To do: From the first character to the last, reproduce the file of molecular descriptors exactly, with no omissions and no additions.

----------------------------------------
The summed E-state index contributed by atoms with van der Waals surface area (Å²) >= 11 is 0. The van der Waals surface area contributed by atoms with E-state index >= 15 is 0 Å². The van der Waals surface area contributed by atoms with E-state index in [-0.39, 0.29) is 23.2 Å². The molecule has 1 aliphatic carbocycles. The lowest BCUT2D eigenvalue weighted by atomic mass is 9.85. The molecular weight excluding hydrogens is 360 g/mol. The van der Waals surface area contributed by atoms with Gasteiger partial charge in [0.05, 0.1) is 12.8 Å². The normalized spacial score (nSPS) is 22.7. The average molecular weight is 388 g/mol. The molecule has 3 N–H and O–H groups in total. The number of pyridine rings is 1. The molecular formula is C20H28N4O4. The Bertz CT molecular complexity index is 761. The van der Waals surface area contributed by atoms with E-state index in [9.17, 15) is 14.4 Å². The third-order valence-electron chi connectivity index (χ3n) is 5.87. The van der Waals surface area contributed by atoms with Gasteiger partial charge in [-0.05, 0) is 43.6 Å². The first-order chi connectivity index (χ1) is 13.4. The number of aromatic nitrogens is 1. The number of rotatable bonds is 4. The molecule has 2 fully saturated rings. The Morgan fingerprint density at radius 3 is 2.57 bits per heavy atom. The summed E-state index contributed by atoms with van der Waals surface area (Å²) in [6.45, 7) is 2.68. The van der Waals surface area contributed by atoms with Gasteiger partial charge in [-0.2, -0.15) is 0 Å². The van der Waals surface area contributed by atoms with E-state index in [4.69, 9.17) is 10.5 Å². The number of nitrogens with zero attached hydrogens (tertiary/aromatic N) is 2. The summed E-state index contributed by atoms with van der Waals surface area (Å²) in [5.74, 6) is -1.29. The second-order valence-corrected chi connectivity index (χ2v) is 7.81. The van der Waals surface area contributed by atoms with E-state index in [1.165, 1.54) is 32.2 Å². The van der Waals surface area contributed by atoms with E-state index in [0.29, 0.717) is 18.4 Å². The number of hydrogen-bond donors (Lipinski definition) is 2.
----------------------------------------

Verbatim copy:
The summed E-state index contributed by atoms with van der Waals surface area (Å²) >= 11 is 0. The van der Waals surface area contributed by atoms with E-state index >= 15 is 0 Å². The van der Waals surface area contributed by atoms with E-state index in [-0.39, 0.29) is 23.2 Å². The molecule has 1 aliphatic carbocycles. The lowest BCUT2D eigenvalue weighted by atomic mass is 9.85. The molecular weight excluding hydrogens is 360 g/mol. The van der Waals surface area contributed by atoms with Gasteiger partial charge in [0.05, 0.1) is 12.8 Å². The normalized spacial score (nSPS) is 22.7. The average molecular weight is 388 g/mol. The molecule has 3 N–H and O–H groups in total. The number of pyridine rings is 1. The molecular formula is C20H28N4O4. The Bertz CT molecular complexity index is 761. The van der Waals surface area contributed by atoms with E-state index in [9.17, 15) is 14.4 Å². The third-order valence-electron chi connectivity index (χ3n) is 5.87. The van der Waals surface area contributed by atoms with Gasteiger partial charge in [-0.05, 0) is 43.6 Å². The first-order chi connectivity index (χ1) is 13.4. The number of aromatic nitrogens is 1. The number of rotatable bonds is 4. The molecule has 2 fully saturated rings. The Morgan fingerprint density at radius 3 is 2.57 bits per heavy atom. The summed E-state index contributed by atoms with van der Waals surface area (Å²) in [6.45, 7) is 2.68. The van der Waals surface area contributed by atoms with Gasteiger partial charge in [-0.2, -0.15) is 0 Å². The van der Waals surface area contributed by atoms with E-state index in [4.69, 9.17) is 10.5 Å². The number of nitrogens with zero attached hydrogens (tertiary/aromatic N) is 2. The summed E-state index contributed by atoms with van der Waals surface area (Å²) in [5.74, 6) is -1.29. The second-order valence-corrected chi connectivity index (χ2v) is 7.81. The van der Waals surface area contributed by atoms with E-state index in [1.165, 1.54) is 32.2 Å². The van der Waals surface area contributed by atoms with E-state index in [0.29, 0.717) is 18.4 Å². The number of hydrogen-bond donors (Lipinski definition) is 2.